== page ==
Those numbers changed dramatically in 2008, with GM falling from fifth to ninth with sales of $182 billion and a loss of nearly $39 billion, while Toyota moved up to fifth place with sales of $230 billion and a profit of $15 billion.

But, here is what really got me as I watched GM’s CFO, Ray Young (Mr. Young was instrumental in putting together GM’s long-term restructuring plan after Congress demanded that the Big Three present such plans…) on Washington Journal on 12/5/08

…and that’s the reason why we support the concept yesterday, of this oversight committee to supervise the restructuring of our industry.
I think from our perspective, we’re very open. There’s talk about having an automotive Czar designated by the government to look at the entire industry.
…the advantage of having this oversight committee and having an industry czar is the fact that they can look at the American automobile industry on a wholistic basis and determine how we can restructure the industry to be globally competitive.

In all this time of GM’s existence they have not been able to assess the market as a whole including globally to determine what was needed in order for them to be “globally competitive”? What the hell have they been looking at? Isn’t this suppose to be part of basic business management skill? Now they want government help to figure this out? Is this not asking for central market control light, as in China and Russia American style? I don’t know whether to laugh at them or cry for us.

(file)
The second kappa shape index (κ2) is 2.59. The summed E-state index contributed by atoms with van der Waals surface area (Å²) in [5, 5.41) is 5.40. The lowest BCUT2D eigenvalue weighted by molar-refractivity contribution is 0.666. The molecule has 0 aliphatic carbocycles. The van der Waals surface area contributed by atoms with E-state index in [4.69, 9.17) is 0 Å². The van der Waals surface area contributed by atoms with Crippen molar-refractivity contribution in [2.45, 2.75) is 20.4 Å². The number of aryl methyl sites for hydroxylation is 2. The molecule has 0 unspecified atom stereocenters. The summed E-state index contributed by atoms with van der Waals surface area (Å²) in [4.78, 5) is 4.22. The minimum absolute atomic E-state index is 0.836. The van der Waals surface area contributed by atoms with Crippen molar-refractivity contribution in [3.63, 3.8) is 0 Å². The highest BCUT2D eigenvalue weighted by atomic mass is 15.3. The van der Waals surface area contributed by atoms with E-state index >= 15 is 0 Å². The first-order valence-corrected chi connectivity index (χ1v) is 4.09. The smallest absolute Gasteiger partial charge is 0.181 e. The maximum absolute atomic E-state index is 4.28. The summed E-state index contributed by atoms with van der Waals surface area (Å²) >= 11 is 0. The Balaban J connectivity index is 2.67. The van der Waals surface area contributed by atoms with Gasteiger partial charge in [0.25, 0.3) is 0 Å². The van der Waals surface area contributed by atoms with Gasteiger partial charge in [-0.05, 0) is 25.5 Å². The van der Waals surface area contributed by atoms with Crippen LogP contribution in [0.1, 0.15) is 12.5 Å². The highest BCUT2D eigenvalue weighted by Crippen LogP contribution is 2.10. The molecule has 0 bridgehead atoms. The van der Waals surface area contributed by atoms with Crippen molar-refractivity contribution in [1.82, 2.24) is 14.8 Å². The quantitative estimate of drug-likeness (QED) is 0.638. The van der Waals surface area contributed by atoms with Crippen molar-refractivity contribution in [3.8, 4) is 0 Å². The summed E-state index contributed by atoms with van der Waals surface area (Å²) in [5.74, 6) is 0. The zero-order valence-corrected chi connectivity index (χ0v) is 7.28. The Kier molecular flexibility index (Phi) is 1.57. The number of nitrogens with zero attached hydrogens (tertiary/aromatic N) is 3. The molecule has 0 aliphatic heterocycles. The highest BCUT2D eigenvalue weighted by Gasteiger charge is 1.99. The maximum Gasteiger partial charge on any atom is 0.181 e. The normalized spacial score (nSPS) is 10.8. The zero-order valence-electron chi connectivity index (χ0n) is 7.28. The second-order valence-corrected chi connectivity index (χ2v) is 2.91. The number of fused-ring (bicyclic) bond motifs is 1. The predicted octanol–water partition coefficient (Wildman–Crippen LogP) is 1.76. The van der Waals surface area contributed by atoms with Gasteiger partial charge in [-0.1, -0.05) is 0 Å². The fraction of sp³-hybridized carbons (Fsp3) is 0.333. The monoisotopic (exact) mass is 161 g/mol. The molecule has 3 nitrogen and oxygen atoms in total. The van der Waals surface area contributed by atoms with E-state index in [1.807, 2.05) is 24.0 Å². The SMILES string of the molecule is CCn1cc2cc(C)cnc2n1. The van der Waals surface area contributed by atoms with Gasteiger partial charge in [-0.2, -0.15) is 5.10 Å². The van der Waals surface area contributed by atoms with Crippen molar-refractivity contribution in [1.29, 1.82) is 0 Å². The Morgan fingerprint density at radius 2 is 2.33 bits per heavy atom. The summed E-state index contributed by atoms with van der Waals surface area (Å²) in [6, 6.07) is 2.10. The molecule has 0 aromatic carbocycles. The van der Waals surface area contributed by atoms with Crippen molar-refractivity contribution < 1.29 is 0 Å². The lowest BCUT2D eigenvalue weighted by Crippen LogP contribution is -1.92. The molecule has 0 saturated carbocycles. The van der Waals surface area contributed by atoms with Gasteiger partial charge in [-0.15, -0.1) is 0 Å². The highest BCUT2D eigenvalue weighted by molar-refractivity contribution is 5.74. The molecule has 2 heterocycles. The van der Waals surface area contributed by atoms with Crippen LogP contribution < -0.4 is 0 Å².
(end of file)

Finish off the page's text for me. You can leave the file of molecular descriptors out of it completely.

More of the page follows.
Remind me, what freakin’ side of the fuel mileage standard argument were they on back in the 80’s and 90’s?

July 21, 1992
CLINTON: “In my administration, we’ll…seek to raise the average
goal for automakers to 40 mpg by the year 2000, 45 mpg by the
year 2020.”

And which industry took the positive concept of dynamic obsolescence (continuous improvement to promote sales, excluding the wastefulness issue, that’s a different post) and turned it into the negative of planned obsolescence(early demise of the item to promote accelerated sales)?

Maybe I’m reading this response by Mr. Young wrong, and it is not that they are admitting that they don’t know what they have been doing, that they don’t know how to assess the market local or otherwise, in a way that leads them to be sustainably competitive.

Maybe they are playing congress. Sort of a: Hey, sure we’ll agree to some government oversight (is that all we have to say to get the money?). But, if that is true, then they are being dishonest in their genuineness. They are acting as frauds which means we would be fools to give them the money without expecting some management personnel changes. We will have been played.

Personally I think it is both that they don’t know how to manage by virtue of the market profitability numbers presented above and by their very own CFO’s admission to wanting a communism economics inspired concept put in place for their market. Though Mr. Young mostly noted Japan’s automotive market approach, so I guess he wants more of a socialistic form of central market control. Imagine that, GM wants some form of socialism with a dash of communism. They even use the Russian term for a central planner. So, what say you of the republican persuasion?